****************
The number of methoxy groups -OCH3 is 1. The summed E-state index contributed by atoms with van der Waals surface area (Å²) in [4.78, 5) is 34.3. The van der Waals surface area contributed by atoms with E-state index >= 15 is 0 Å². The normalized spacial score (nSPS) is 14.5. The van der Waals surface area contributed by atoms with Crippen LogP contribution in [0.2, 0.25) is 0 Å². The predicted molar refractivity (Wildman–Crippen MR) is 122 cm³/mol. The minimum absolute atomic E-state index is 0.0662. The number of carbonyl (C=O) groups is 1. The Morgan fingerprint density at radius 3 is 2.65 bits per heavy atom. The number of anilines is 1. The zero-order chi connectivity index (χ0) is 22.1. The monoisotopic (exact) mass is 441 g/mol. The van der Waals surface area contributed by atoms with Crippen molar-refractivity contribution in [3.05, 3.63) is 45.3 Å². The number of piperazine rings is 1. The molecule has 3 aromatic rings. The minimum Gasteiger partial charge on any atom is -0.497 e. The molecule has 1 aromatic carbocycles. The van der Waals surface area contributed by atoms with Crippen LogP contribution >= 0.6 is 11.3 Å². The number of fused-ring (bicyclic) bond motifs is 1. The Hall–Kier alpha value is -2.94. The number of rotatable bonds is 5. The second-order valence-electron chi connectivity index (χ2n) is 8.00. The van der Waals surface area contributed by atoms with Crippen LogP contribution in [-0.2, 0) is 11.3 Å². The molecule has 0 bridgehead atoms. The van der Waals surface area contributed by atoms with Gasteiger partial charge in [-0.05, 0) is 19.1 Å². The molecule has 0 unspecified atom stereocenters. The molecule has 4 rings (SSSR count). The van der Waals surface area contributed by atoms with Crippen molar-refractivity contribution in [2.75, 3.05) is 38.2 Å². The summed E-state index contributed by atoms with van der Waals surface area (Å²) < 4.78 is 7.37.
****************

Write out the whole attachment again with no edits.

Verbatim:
The number of methoxy groups -OCH3 is 1. The summed E-state index contributed by atoms with van der Waals surface area (Å²) in [4.78, 5) is 34.3. The van der Waals surface area contributed by atoms with E-state index >= 15 is 0 Å². The normalized spacial score (nSPS) is 14.5. The van der Waals surface area contributed by atoms with Crippen LogP contribution in [0.2, 0.25) is 0 Å². The predicted molar refractivity (Wildman–Crippen MR) is 122 cm³/mol. The minimum absolute atomic E-state index is 0.0662. The number of carbonyl (C=O) groups is 1. The Morgan fingerprint density at radius 3 is 2.65 bits per heavy atom. The number of anilines is 1. The zero-order chi connectivity index (χ0) is 22.1. The monoisotopic (exact) mass is 441 g/mol. The van der Waals surface area contributed by atoms with Crippen molar-refractivity contribution in [3.05, 3.63) is 45.3 Å². The number of piperazine rings is 1. The molecule has 3 aromatic rings. The minimum Gasteiger partial charge on any atom is -0.497 e. The molecule has 1 aromatic carbocycles. The van der Waals surface area contributed by atoms with Crippen LogP contribution >= 0.6 is 11.3 Å². The number of fused-ring (bicyclic) bond motifs is 1. The Hall–Kier alpha value is -2.94. The number of rotatable bonds is 5. The second-order valence-electron chi connectivity index (χ2n) is 8.00. The van der Waals surface area contributed by atoms with Crippen LogP contribution in [-0.2, 0) is 11.3 Å². The molecule has 0 bridgehead atoms. The van der Waals surface area contributed by atoms with Gasteiger partial charge in [-0.05, 0) is 19.1 Å². The molecule has 0 unspecified atom stereocenters. The molecule has 4 rings (SSSR count). The van der Waals surface area contributed by atoms with Crippen molar-refractivity contribution in [2.75, 3.05) is 38.2 Å². The summed E-state index contributed by atoms with van der Waals surface area (Å²) < 4.78 is 7.37.